Water-powered mills such as at King’s Mills were constructed for corn, paper and grinding of gypsum which was present in the Mercia Mudstones and mined at Aston-on-Trent. As coal power took over in the 18th and 19th centuries, the close proximity to the Nottinghamshire and Derbyshire coalfields together with the development of the canal, rail and road network led to the rapid growth of textile and engineering industries. The Trent and Mersey Canal was completed in 1777. Shardlow, at its start, developed into a busy port transferring freight between canal, river and road. Early settlement pattern became subsumed in the expansion of Derby, Nottingham, Tamworth and Burton-upon-Trent. Villages set on restricted gravel terraces in the flood plain tended to avoid expansion.

Stock fattening and dairying activities grew in relation to the demands of the developing urban centres in the 19th century and earlier farmsteads were rebuilt and new ones established to a variety of courtyard plans.

Attempts to restrain the natural dynamics of the River Trent and its tributaries to ease navigation and reduce flooding developed from the 18th century through the construction of flood banks and walls, weirs, channel deepening and canalisation. The River Soar became plaited together with sections of canal to form the Soar Navigation, part of the Grand Union Canal.

The availability of suitable water from the gypsum-rich bedrock led to the rapid growth of the Burton-upon-Trent brewing industry. At its height in the 19th century, 31 breweries were located in the town. Production of Marmite using brewing by-products started in 1902 while making of a new pickle commenced at nearby Branston in 1922.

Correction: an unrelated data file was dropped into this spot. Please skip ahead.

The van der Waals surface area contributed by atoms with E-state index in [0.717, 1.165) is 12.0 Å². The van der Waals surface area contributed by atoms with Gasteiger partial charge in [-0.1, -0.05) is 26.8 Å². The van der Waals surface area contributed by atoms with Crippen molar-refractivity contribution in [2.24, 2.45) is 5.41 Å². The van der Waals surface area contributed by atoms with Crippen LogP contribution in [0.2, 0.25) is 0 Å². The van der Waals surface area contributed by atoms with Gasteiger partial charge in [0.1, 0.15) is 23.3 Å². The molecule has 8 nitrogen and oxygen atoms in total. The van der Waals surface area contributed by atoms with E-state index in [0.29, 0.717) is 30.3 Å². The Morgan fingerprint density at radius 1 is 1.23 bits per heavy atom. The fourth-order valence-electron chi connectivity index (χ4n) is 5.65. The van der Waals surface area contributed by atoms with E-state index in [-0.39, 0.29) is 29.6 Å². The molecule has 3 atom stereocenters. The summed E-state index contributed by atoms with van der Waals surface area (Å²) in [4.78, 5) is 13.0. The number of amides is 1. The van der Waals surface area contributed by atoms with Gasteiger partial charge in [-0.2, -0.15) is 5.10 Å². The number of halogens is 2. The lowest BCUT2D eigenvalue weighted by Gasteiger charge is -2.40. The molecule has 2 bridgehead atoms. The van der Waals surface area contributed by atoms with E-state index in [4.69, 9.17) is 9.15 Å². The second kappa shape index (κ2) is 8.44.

As post-Second World War agricultural productivity soared, the better-drained terraces of the Washlands were developed for modern arable farming with a consequent amalgamation of fields and loss of hedgerows, semi-natural habitats and remnant ridge and furrow. Wetland habitats were lost through the deepening of the rivers by dredging, draining adjacent land.

Nearby coalfields and the availability of large quantities of water for cooling made the Trent a prime location for electricity generation with several coalfired power stations being constructed. With greater use of gas for energy generation, stations at Castle Donington, Hams Hall and Drakelow were demolished while at Willington the cooling towers remain as of 2013.

Sand and gravel deposits were extensively exploited in the 20th century to provide construction materials. The second half of the century saw the massive development and upgrading of the road network with the dualling of the A38 and the A52 and the building of the M1. Road building has continued in recent years with the opening of the A50 in 1998, and the widening of the A453 commenced in 2013. Pressure to accommodate further industry, transport and urban development continues.